The woman takes Miller to an art museum to see another famous 'copy,' but he is uninterested, saying that he has already finished work on the book and is not interested in further examples. The woman becomes increasingly distraught as she complains about her rebellious son to Miller, but he attempts to rationalize her son's behavior, frustrating the woman.

At his insistence, they visit a nearby café for coffee. When Miller steps out to take a phone call, the café owner begins speaking to the woman, mistaking Miller for her husband. Binoche's character plays along as the café owner espouses the importance of marriage, no matter the flaws of one's partner. Miller returns and the woman tells him about the café woman's assumption about their relationship.

Once they leave the café, the nature of their discussion changes, and they begin to speak in a combination of French and English instead of just English (Miller states that he only learned French, not Italian, in school). They also begin to behave as though they are a married couple, referring to the woman's son as "our" son. She expresses unhappiness over their 15th wedding anniversary the previous night, during which he fell asleep while she was getting ready in the bathroom, and tells him his constant traveling for work has made him emotionally distant.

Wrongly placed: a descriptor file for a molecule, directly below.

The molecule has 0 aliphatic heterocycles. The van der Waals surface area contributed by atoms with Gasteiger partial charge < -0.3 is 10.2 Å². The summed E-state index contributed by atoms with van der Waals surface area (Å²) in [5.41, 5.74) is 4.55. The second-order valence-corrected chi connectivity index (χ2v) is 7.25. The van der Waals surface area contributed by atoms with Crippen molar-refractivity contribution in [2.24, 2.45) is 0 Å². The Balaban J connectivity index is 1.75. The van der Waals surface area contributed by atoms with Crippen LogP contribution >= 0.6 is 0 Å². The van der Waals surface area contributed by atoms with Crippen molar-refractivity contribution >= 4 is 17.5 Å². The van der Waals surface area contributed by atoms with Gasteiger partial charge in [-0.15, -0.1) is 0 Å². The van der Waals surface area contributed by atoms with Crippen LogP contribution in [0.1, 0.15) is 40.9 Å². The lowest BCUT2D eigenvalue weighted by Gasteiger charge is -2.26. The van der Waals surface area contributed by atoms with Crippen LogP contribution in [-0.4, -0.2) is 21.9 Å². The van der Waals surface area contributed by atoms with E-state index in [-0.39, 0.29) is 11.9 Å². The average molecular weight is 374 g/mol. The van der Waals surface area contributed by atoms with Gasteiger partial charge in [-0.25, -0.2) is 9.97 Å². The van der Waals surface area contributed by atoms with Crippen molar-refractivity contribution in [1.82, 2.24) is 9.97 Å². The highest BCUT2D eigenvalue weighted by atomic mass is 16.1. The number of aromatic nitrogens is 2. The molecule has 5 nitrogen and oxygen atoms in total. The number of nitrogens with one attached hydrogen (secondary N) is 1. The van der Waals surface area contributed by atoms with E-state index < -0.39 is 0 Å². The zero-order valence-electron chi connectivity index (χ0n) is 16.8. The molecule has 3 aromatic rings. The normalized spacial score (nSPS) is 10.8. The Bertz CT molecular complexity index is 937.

During their walk through the city, they encounter an older couple and discuss their interpretations of a nearby statue. The older man pulls Miller aside and offers unsolicited "fatherly" advice: that a small gesture of affection could mend the rift between Miller and his wife. As Miller and his wife walk away, he places his hand on her shoulder; when they go into a restaurant, she goes to the bathroom and applies lipstick and puts on earrings.

When she returns to the table, Miller is angry; he has clashed with the waiter over the quality of the wine. They begin to fight and Miller leaves the restaurant, though he waits for her outside. They pass by a church; she goes in without him, though she later insists this was only to take off her bra. They are entranced by and follow two elderly churchgoers, whose home turns out to be beside the hotel where Miller and his wife spent their honeymoon, though Miller does not remember the specifics of the hotel.